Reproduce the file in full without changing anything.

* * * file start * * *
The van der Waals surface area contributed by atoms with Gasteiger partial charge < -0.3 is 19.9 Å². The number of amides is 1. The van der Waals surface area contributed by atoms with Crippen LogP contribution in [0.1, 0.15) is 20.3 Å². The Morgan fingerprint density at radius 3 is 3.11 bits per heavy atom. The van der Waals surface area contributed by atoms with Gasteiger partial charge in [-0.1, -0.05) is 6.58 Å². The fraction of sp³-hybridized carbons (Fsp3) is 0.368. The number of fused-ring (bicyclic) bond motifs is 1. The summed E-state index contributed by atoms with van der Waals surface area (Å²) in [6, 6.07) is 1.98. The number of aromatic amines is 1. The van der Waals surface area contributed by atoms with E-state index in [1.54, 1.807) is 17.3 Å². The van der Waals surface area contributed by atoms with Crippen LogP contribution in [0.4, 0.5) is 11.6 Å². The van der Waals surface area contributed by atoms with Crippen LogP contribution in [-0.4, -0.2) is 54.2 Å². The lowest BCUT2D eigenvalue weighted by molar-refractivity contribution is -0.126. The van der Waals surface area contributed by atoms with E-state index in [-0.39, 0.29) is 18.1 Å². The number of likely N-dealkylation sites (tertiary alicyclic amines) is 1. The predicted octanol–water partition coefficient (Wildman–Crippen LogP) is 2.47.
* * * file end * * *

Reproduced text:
The van der Waals surface area contributed by atoms with Gasteiger partial charge < -0.3 is 19.9 Å². The number of amides is 1. The van der Waals surface area contributed by atoms with Crippen LogP contribution in [0.1, 0.15) is 20.3 Å². The Morgan fingerprint density at radius 3 is 3.11 bits per heavy atom. The van der Waals surface area contributed by atoms with Gasteiger partial charge in [-0.1, -0.05) is 6.58 Å². The fraction of sp³-hybridized carbons (Fsp3) is 0.368. The number of fused-ring (bicyclic) bond motifs is 1. The summed E-state index contributed by atoms with van der Waals surface area (Å²) in [6, 6.07) is 1.98. The number of aromatic amines is 1. The van der Waals surface area contributed by atoms with E-state index in [1.54, 1.807) is 17.3 Å². The van der Waals surface area contributed by atoms with Crippen LogP contribution in [0.4, 0.5) is 11.6 Å². The van der Waals surface area contributed by atoms with Crippen LogP contribution in [-0.4, -0.2) is 54.2 Å². The lowest BCUT2D eigenvalue weighted by molar-refractivity contribution is -0.126. The van der Waals surface area contributed by atoms with E-state index in [-0.39, 0.29) is 18.1 Å². The number of likely N-dealkylation sites (tertiary alicyclic amines) is 1. The predicted octanol–water partition coefficient (Wildman–Crippen LogP) is 2.47.